Market Overview

Simulated Strangle (Wider Strike Iron Condor)


A trader who may like to write strangles for income trades and get the most premium in regular account’s will find that they can’t do these types of trades in their IRA,s.

The put side is basically cash secured and in the event the stock drops thru that strike, stock will be put to you at expiration. The call side however is considered unlimited risk (since a stock can theoretically go up to infinity) and thus in a IRA, is generally not allowed as a trade.

One way a trader can simulate writing a strangle is by widening the strikes. You can find your short strikes to sell based on whatever criteria you use and then buying a call and put several strikes out paying much less for them than a normal iron condor.

Your overall risk is less than a strangle would be but more than the normal iron condor  that you would write thus giving you something in between.

Premiums and risk differ on these trades with the most from the outright strangle and the least from the iron condor (strikes are closer) with the wider condor giving you something in between.

Below is a screenshot of an options table for the SPY March 2014 option series and we will go out to around a .20 delta for the short strikes. Let’s look at the different premiums we can receive on these three different trades, the mid price of each bid/ask was used.

Strangle :      Sell 186/171  call/put          premium per contract   $1.86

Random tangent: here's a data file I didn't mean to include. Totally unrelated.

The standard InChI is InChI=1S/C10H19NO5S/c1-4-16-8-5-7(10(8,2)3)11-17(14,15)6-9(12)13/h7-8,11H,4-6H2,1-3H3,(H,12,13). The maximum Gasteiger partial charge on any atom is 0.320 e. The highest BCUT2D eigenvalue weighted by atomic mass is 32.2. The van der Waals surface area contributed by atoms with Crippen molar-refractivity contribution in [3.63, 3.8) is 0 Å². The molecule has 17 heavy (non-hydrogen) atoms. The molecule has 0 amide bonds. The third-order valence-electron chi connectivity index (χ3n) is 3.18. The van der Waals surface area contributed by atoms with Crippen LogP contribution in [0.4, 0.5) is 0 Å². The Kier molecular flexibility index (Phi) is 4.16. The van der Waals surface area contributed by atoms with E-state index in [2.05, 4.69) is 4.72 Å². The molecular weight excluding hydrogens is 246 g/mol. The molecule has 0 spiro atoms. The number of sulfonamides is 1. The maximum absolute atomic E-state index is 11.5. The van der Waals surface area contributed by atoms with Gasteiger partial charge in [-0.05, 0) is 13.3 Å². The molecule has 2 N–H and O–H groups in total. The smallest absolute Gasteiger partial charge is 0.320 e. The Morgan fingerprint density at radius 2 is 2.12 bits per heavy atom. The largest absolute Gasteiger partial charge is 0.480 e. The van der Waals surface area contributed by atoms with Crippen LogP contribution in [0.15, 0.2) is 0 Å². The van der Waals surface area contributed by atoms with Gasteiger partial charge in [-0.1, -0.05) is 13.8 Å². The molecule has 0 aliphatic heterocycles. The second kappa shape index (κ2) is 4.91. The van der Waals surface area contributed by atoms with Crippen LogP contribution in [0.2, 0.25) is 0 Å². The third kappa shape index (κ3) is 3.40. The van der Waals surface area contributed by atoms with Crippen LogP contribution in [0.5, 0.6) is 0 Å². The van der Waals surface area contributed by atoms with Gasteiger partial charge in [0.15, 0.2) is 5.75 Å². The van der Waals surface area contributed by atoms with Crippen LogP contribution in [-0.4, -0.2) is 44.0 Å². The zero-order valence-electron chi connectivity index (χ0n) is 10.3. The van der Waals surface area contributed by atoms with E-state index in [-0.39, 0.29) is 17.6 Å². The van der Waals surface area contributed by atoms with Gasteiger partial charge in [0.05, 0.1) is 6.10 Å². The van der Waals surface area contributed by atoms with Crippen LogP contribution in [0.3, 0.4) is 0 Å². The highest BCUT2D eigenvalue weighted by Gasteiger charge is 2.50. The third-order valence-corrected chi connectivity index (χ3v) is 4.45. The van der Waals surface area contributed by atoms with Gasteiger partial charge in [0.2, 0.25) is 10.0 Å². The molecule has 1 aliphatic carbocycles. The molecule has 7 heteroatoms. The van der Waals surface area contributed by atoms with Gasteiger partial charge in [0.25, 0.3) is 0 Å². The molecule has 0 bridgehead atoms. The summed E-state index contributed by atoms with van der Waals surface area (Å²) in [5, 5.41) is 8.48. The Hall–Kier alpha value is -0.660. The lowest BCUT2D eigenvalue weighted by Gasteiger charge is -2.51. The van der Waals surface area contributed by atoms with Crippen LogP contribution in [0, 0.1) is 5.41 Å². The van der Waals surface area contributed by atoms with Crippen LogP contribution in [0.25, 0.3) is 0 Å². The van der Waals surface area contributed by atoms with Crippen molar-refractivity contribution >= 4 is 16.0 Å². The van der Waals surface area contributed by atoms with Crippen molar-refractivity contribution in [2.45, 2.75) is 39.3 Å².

Iron Condor:   186/187 calls   and  171/170  puts     premium per contract $.30 cents

Wider strike Iron Condor:   186/196 calls  and   171/161 puts     premium per contract $1.38

As you can see the wider strikes can give you more premium than a regular iron condor and define your risk versus a strangle which then gives you a premium somewhere in between.  A screen shot of strike prices is shown for reference from the close on Friday 2-7-14 from TD Ameritrades TOS platform.



A trader can widen the strikes according to their risk parameters and premium they wish to receive along with the number of contracts to trade. This works well on stocks or ETF’s that have very liquid options to be able to go out farther with the strikes.

A trade of this type can work well in both types of accounts so keep this in mind next time you decide to write an iron condor.


For more information and trade ideas on options, visit my website:

The preceding article is from one of our external contributors. It does not represent the opinion of Benzinga and has not been edited.

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